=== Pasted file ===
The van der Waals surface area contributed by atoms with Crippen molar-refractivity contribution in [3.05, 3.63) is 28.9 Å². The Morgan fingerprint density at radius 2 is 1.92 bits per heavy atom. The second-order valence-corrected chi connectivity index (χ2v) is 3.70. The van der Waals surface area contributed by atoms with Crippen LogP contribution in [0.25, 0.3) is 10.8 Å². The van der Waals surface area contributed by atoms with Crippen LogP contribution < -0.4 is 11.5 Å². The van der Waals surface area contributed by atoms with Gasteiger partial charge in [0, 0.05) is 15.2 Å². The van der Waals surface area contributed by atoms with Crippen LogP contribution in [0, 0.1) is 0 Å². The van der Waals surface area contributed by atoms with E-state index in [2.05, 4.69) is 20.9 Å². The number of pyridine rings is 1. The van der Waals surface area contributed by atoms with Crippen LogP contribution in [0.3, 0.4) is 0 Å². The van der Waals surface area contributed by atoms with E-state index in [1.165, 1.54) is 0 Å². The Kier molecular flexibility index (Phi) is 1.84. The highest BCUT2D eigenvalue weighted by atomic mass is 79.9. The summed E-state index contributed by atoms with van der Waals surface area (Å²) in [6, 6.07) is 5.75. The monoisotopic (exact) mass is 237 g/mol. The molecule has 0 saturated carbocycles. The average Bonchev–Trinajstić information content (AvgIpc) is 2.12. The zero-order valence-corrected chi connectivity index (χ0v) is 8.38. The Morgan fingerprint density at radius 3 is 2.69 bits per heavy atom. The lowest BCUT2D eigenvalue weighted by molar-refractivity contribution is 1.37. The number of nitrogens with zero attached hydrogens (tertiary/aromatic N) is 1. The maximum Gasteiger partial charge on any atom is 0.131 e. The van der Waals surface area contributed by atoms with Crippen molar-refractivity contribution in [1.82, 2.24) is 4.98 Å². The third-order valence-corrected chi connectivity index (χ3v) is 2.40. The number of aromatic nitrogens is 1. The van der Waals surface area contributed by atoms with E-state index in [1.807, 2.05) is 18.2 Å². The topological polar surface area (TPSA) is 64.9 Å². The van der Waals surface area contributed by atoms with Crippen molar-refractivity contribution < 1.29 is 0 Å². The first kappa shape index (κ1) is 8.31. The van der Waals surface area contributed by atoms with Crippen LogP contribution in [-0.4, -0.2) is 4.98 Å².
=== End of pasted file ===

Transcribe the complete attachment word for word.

The van der Waals surface area contributed by atoms with Crippen molar-refractivity contribution in [3.05, 3.63) is 28.9 Å². The Morgan fingerprint density at radius 2 is 1.92 bits per heavy atom. The second-order valence-corrected chi connectivity index (χ2v) is 3.70. The van der Waals surface area contributed by atoms with Crippen LogP contribution in [0.25, 0.3) is 10.8 Å². The van der Waals surface area contributed by atoms with Crippen LogP contribution < -0.4 is 11.5 Å². The van der Waals surface area contributed by atoms with Gasteiger partial charge in [0, 0.05) is 15.2 Å². The van der Waals surface area contributed by atoms with Crippen LogP contribution in [0, 0.1) is 0 Å². The van der Waals surface area contributed by atoms with E-state index in [2.05, 4.69) is 20.9 Å². The number of pyridine rings is 1. The van der Waals surface area contributed by atoms with Crippen LogP contribution in [0.3, 0.4) is 0 Å². The van der Waals surface area contributed by atoms with E-state index in [1.165, 1.54) is 0 Å². The Kier molecular flexibility index (Phi) is 1.84. The highest BCUT2D eigenvalue weighted by atomic mass is 79.9. The summed E-state index contributed by atoms with van der Waals surface area (Å²) in [6, 6.07) is 5.75. The monoisotopic (exact) mass is 237 g/mol. The molecule has 0 saturated carbocycles. The average Bonchev–Trinajstić information content (AvgIpc) is 2.12. The zero-order valence-corrected chi connectivity index (χ0v) is 8.38. The Morgan fingerprint density at radius 3 is 2.69 bits per heavy atom. The lowest BCUT2D eigenvalue weighted by molar-refractivity contribution is 1.37. The number of nitrogens with zero attached hydrogens (tertiary/aromatic N) is 1. The maximum Gasteiger partial charge on any atom is 0.131 e. The van der Waals surface area contributed by atoms with Crippen molar-refractivity contribution in [1.82, 2.24) is 4.98 Å². The third-order valence-corrected chi connectivity index (χ3v) is 2.40. The number of aromatic nitrogens is 1. The van der Waals surface area contributed by atoms with E-state index in [1.807, 2.05) is 18.2 Å². The topological polar surface area (TPSA) is 64.9 Å². The van der Waals surface area contributed by atoms with Crippen molar-refractivity contribution < 1.29 is 0 Å². The first kappa shape index (κ1) is 8.31. The van der Waals surface area contributed by atoms with Crippen LogP contribution in [-0.4, -0.2) is 4.98 Å².